R. v. O., 2006 006 WL 39890 (Ont. S.C.J.), 2006 CarswellOnt 1605

Her Majesty the Queen against R.O.

Ontario Superior Court of Justice

Bryant J.

Heard: March 10, 2006
Judgment: March 10, 2006
Docket: Newmarket 06-01341

Counsel: M. Henschel, for Crown

G. Clark, for Accused

Accused was charged in multi-count information alleging eight weapon offences — Justice of peace detained accused at conclusion of show cause hearing on grounds of public safety under s. 515(10)(b) of Criminal Code — Hearing was held to determine whether justice of peace erred in law at show cause hearing and to determine whether new proposed plan of supervision constituted change of circumstances — Justice of peace did in fact err in law and change of circumstancesdid occur: accused was ordered to surrender passport, to observe curfew, and to deposit, along with sureties, $50,000 cash bail — Mere fact of possession of weapons did not constitute sufficient grounds to detain accused for public safety reasons — Accused’s behaviour in relation to police did not demonstrate his detention was necessary to ensure his attendance in court, particularly given past history of compliance with bail order — No evidence of factual nexus between weapons found and any other crime, past or future — In factual context, nature of offences was not shown to be such that there was substantial likelihood that safety of public was endangered by release of accused — Material change in circumstances included new surety proposed, more concrete plan of supervision, and proposal for cash bail.

Cases considered by Bryant J.:

R. v. B. (A.) (2006), 2006 CarswellOnt 601 (Ont. S.C.J.) — followed

R. c. Morales (1992), 17 C.R. (4th) 74, 12 C.R.R. (2d) 31, [1992] 3 S.C.R. 711, 77 C.C.C. (3d) 91, 144 N.R. 176, 51 Q.A.C. 161, 1992 CarswellQue 18, 1992 CarswellQue 121 (S.C.C.) — considered

R. v. Whervin (January 17, 2006), Doc. CR-06-000611-BR (Ont. S.C.J.) — distinguished

Statutes considered:

Criminal Code, R.S.C. 1985, c. C-46

s. 515(10)(a) — considered

s. 515(10)(b) — considered

HEARING to determine whether justice of peace erred in law in detainment of accused.

Bryant J. (orally):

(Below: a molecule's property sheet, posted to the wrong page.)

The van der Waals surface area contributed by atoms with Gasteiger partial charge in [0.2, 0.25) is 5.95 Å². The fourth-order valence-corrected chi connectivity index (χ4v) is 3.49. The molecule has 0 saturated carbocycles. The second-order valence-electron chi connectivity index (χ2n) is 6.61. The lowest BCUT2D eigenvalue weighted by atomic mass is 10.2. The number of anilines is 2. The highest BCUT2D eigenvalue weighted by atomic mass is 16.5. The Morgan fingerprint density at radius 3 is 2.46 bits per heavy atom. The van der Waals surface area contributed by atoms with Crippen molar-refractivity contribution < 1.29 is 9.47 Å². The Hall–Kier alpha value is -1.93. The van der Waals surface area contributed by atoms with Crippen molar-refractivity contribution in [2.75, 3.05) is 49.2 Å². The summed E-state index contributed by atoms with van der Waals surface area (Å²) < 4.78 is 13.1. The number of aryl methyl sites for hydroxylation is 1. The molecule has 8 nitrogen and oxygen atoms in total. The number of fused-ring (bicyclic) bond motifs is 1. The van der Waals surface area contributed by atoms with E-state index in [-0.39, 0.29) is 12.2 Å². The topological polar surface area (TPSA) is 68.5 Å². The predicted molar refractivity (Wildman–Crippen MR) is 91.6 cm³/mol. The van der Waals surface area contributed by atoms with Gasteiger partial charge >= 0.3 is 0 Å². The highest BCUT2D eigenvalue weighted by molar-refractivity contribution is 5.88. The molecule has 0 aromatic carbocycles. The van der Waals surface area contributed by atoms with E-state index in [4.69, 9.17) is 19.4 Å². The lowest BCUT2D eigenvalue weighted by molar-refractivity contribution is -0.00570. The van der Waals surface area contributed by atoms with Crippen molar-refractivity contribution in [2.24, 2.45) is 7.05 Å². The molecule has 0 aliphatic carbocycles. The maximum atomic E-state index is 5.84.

1     The accused R.O. is charged in a multi-count information alleging eight weapon offences. On February 19, 2006, the police stopped a motor vehicle. The accused was operating the vehicle and was its sole occupant. The accused was arrested and a search of his vehicle resulted in the seizure of a 38 calibre handgun and a 17 inch hunting knife found under the driver’s seat. The firearm was loaded with restricted ammunition, namely six hollow-point bullets.

2     The accused was detained pending a show cause hearing held on February 23, 2006 before Justice of the Peace Hilton. She detained the accused at the conclusion of the show cause hearing. In oral reasons, she held that the accused was detained on the basis of the secondary ground of public safety.

Position of Applicant

3     The applicant’s position is that the learned justice of the peace erred in law. Mr. Clark submitted that the justice of the peace erred by shifting the onus of proof to the defendant. Alternatively, he argued that the new proposed plan of supervision constitutes a change of circumstances.

Position of the Respondent

4     The Crown’s position is that the learned justice of the peace did not err in law. Ms. Henschel also argues that the substitution of sureties does not constitute a material change in circumstances.

Onus of Proof

5     Mr. Clark submits that the applicant must satisfy the Court that the justice of the peace erred in law or that there has been a substantial change in circumstances. He submits that if the applicant does so, the Crown then bears the burden of proof that the accused should be detained. Ms. Henschel agrees with Mr. Clark’s submission concerning the onus of proof.

The Evidence at the Show Cause Hearing

6     The Crown read in the Crown synopsis. The police stopped the accused’s vehicle and conducted a computer search in relation to the licence plate. The officers were informed that the licence plate was detached. A detached plate occurs when a lessor/owner of a leased vehicle notifies the Ministry of Transportation and Communication that the lessor seeks to repossess the vehicle because the lessee failed to make lease payments.

7     The police learned that there were two outstanding warrants for the arrest of the accused and that his licence was suspended for unpaid fines. The police then conducted a search of the accused’s vehicle and found the weapons.

8     Ms. Molloy, the applicant’s girlfriend, Ms. J.O., his former spouse, and Mr. Bouridis, a business associate, were called as witnesses by the applicant at the show cause hearing. The accused also testified.

Ruling of the Justice of the Peace